Erectile dysfunction, or ED, is the most common sex problem that men report to their doctor. It affects as many as 30 million men.
ED is defined as trouble getting or keeping an erection that's firm enough for sex.
Though it's not rare for a man to have some problems with erections from time to time, ED that is progressive or happens routinely with sex is not normal, and it should be treated.
ED can happen:
Finding the cause(s) of your ED will help treat the problem and help with your overall well-being. As a rule, what's good for your heart health is good for your sex health.
During sexual arousal, nerves release chemicals that increase blood flow into the penis. Blood flows into two erection chambers in the penis, made of spongy muscle tissue (the corpus cavernosum). The corpus cavernosum chambers are not hollow.
During an erection, the spongy tissues relax and trap blood. The blood pressure in the chambers makes the penis firm, causing an erection. When a man has an orgasm, the second set of nerve signals reach the penis and cause the muscular tissues in the penis to contract and blood is released back into a man's circulation and the erection comes down.
When you are not sexually aroused, the penis is soft and limp. Men may notice that the size of the penis varies with warmth, cold, or worry; this is normal and reflects the balance of blood coming into and leaving the penis.
With Erectile Dysfunction (ED), it is hard to get or keep an erection that is firm enough for sex. When ED becomes a routine and bothersome problem, your primary care provider or a Urologist can help.
ED may be a major warning sign of cardiovascular disease indicating blockages are building in a man's vascular system. Some studies have shown men with ED are at significant risk of getting a heart attack, stroke, or circulatory problems in the legs. ED also causes:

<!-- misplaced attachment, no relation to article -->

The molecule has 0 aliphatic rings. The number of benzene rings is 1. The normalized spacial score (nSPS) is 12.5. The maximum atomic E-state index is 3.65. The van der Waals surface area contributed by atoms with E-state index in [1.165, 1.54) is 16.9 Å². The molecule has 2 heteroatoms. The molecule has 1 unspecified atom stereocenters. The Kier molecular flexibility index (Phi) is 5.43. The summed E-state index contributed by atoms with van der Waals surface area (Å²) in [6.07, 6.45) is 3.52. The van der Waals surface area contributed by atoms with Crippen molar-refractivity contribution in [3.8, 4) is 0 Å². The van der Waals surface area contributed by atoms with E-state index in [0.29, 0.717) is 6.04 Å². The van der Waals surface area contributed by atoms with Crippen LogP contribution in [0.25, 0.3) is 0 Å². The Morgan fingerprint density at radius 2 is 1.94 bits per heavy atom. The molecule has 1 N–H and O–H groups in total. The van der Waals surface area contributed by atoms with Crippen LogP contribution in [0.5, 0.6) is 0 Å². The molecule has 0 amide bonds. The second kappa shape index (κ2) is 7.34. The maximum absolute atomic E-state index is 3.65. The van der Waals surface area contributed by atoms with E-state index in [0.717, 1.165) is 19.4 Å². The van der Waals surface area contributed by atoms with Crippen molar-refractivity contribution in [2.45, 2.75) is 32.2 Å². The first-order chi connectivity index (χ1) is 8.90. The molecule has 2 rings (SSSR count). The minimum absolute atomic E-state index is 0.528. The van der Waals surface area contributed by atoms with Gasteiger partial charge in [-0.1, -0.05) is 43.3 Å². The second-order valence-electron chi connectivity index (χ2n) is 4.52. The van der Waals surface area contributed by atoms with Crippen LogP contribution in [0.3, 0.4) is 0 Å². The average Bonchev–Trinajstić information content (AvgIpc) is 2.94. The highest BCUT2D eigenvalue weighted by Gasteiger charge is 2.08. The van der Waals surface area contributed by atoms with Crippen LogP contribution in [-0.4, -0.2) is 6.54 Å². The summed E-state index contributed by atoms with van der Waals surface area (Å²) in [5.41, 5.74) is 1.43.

If ED is affecting a man's well-being or his relationships, it should be treated. Treatment aims to fix or enhance erectile function, help circulatory health and help the quality of a man's life.
ED can result from health problems, emotional issues, or from both. Some known risk factors are:
Even though ED becomes more common as men age, growing old is not always going to cause ED. Some men stay sexually functional into their 80s. ED can be an early sign of a more serious health problem. Finding and treating the reason for ED is a vital first step.
ED happens when:
Normal sex needs the mind and body working together. Emotional or relationship problems can cause or worsen ED.
Some emotional issues that can cause ED are:
Finding the cause of your ED will help direct your treatment options.
Diagnosing ED starts with your health care provider asking questions about your heart and vascular health and your erection problem. Your provider may also give you a physical exam, order lab tests, or refer you to a Urologist.
Non-invasive treatments are often tried first. Most of the best-known treatments for ED work well and are safe. Still, it helps to ask your health care provider about side effects that could result from each option: